Last Updated on October 7, 2021
It seems like an undeniable truth: if you don’t have a venue in which to run your event, there is no event. After all, you need a place for your keynotes. You need booths for your vendors, caterers for your guests, a green room for your volunteers, and…
Honestly? I’m not certain any of that is even necessary. All you really need is the right software.
I should explain. See, we’re living in a society that’s increasingly virtualized. Thanks to improvements in networking technology, what might have been impossible fifteen years ago is completely plausible today. I’m talking about more than simply having a few video keynotes – I’m talking about a fully digital, venue-less event.
As you may have already surmised, there are several advantages involved in running such an event. Chief among these is cost. With an online event, you’re really only going to need to worry about licensing fees, bandwidth, and marketing. That’s pretty much it – since you’ve no venue, you don’t need to worry about booking fees or security; travel expenses and catering/equipment costs are a non-issue, as well.
On top of that, you’ve potentially got the capacity to present your event to a far wider audience than you would if it were situated in a physical venue. Since you’re running things online, this means that pretty much anyone can attend, regardless of location.
Last, but certainly not least, running a virtual event requires significantly less logistical finagling than a traditional conference. While you’re still going to have to do some running around, you’re still going to find yourself doing less work than you would otherwise.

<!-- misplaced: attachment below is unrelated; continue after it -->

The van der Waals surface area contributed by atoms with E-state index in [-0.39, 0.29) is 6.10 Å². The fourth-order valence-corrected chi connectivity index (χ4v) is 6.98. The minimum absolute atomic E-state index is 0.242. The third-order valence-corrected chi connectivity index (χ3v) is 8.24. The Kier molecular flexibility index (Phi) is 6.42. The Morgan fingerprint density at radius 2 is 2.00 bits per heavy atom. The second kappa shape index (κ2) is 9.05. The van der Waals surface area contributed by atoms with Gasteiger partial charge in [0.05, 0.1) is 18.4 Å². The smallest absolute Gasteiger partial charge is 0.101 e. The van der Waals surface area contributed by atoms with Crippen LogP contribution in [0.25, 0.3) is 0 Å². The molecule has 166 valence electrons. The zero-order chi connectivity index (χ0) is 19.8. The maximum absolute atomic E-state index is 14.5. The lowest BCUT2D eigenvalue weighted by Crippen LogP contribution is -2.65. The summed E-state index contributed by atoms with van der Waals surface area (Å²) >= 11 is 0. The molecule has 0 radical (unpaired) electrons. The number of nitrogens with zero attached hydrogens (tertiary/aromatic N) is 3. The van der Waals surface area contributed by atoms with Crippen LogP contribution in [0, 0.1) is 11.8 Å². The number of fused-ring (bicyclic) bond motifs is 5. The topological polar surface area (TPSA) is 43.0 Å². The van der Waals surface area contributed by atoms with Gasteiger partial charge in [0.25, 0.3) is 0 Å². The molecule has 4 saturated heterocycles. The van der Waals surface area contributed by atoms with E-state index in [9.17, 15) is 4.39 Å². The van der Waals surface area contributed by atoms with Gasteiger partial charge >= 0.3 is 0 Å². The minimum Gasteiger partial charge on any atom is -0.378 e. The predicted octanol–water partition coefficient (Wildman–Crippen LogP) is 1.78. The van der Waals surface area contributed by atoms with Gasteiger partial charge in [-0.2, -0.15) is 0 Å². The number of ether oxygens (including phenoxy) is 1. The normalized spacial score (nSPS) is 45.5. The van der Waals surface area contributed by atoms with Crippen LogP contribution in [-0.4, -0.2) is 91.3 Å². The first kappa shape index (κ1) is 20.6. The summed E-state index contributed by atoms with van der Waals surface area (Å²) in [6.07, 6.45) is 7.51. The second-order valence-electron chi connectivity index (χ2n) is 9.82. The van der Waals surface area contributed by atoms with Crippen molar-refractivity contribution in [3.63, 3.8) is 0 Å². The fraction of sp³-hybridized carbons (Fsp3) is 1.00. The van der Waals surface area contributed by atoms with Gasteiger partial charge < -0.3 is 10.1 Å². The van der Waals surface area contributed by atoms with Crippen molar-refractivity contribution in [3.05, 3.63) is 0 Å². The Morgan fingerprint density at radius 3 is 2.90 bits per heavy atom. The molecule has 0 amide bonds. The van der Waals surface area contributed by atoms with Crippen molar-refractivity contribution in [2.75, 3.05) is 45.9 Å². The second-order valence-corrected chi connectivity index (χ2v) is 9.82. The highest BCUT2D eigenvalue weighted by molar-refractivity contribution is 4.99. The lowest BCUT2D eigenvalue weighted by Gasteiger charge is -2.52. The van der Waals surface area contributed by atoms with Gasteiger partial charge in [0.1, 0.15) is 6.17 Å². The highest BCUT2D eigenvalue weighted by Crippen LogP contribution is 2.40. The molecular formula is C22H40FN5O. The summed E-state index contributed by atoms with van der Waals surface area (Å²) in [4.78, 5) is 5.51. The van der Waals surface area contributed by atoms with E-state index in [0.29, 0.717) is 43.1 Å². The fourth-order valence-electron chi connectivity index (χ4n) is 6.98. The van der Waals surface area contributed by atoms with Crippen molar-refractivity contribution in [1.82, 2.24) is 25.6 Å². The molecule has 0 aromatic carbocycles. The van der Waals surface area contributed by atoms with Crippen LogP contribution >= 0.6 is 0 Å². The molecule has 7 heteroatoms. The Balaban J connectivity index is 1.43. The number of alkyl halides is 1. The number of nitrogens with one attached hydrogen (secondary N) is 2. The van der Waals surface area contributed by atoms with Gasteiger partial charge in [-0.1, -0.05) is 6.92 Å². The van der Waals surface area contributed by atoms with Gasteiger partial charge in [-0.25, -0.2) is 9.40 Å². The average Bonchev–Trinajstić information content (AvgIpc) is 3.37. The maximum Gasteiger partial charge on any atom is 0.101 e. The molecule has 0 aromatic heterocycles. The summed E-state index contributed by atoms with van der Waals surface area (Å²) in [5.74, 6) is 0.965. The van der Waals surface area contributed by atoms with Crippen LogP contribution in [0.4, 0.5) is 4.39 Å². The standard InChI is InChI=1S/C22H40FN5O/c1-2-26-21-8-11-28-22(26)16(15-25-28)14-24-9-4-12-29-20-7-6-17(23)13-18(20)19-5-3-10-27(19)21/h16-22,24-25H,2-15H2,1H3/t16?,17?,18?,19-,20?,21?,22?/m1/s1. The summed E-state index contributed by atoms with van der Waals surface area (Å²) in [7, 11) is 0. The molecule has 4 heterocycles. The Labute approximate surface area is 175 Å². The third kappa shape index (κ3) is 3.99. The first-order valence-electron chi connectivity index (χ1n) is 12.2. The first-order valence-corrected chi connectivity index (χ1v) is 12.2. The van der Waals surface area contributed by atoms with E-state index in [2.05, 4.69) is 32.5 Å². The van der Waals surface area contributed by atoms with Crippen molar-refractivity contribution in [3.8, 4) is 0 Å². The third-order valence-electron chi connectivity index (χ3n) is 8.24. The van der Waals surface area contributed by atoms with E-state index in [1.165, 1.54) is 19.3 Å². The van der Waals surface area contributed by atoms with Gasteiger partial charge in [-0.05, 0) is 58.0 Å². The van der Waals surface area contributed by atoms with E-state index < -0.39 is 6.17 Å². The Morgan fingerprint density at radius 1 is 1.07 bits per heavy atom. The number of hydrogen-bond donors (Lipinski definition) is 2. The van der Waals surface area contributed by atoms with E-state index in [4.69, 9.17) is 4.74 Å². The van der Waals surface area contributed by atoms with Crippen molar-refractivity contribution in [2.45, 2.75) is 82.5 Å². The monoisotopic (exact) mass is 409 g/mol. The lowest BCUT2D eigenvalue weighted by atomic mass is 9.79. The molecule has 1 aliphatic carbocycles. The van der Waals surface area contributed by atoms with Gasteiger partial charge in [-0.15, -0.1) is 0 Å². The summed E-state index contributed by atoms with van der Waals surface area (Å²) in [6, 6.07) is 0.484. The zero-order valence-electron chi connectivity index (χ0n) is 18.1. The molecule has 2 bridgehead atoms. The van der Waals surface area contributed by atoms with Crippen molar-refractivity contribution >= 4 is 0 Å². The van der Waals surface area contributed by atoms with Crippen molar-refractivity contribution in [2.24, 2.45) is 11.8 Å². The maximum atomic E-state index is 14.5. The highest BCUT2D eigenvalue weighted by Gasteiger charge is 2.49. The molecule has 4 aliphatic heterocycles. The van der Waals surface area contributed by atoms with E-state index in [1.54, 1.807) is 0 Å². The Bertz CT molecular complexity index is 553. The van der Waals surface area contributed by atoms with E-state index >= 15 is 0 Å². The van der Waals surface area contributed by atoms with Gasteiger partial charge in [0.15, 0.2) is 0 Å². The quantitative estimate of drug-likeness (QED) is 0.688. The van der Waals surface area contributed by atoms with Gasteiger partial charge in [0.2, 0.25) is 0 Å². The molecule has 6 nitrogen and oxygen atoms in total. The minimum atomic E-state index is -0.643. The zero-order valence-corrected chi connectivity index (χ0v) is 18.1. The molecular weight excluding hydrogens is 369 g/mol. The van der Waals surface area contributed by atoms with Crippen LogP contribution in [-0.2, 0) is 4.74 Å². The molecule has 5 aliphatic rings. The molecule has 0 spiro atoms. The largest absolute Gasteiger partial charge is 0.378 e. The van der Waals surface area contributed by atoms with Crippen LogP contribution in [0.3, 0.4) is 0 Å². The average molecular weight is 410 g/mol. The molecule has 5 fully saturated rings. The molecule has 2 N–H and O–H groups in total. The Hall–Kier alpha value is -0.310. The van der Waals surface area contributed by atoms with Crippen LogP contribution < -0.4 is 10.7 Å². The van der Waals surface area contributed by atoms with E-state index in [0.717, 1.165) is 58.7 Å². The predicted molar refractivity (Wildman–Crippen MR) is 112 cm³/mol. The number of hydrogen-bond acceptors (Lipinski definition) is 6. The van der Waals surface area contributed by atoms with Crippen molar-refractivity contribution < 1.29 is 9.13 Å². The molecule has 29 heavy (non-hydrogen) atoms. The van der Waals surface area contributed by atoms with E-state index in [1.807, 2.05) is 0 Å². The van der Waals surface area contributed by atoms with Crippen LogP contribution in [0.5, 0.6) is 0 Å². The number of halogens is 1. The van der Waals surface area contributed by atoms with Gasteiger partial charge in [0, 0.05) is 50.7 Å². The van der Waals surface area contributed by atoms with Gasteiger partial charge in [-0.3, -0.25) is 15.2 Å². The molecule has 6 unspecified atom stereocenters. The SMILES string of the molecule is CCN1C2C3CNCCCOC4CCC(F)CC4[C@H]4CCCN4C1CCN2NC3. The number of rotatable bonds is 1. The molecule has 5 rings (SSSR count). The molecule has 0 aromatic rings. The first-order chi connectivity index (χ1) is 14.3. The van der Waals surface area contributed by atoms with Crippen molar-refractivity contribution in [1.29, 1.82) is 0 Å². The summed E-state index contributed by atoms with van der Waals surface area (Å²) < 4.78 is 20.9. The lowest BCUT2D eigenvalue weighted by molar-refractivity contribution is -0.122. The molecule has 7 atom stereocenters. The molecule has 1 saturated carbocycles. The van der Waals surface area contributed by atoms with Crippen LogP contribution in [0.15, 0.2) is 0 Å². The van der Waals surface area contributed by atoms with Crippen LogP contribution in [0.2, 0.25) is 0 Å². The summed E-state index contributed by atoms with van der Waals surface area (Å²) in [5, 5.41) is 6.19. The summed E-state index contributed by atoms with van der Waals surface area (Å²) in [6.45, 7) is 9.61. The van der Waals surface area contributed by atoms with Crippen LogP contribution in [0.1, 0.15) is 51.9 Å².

Sounds like a pretty sweet deal so far, doesn’t it?
But…how exactly does it work?
Honestly, it depends on exactly what you want to do. You could go for something simple, and use an application such as GoToMeeting. Or you could go for broke, and set up a full virtual convention. The technology does exist for something to that effect.
Let me give an example.
A few years back, I was invited to attend an online convention on the behalf of one of my clients, a video game news site. The convention – geared towards World of Warcraft players – used a virtual client known as Utherverse to simulate an event site. Attendees all created avatars before entering into the client proper, at which point they simply navigated to the convention hall for the conference.
Now…Utherverse had the unfortunate distinction of being an adult game client (something which I only found out after setting foot in the conference hall; it was kind of an awkward day), but the basic concept behind what the runners were trying to do was a strong one: if you’ve the time, the technical know-how, and the platform, then it’s definitely worthwhile to look into virtualizing your venue.
It goes without saying that you need a venue in order to run an event. With all the advances we’ve seen over the past few years in networking and computing technology, however, that venue doesn’t necessarily need to be a physical one. Use the right software and platform, and your event can be every bit as incredible as if your attendees were really there.
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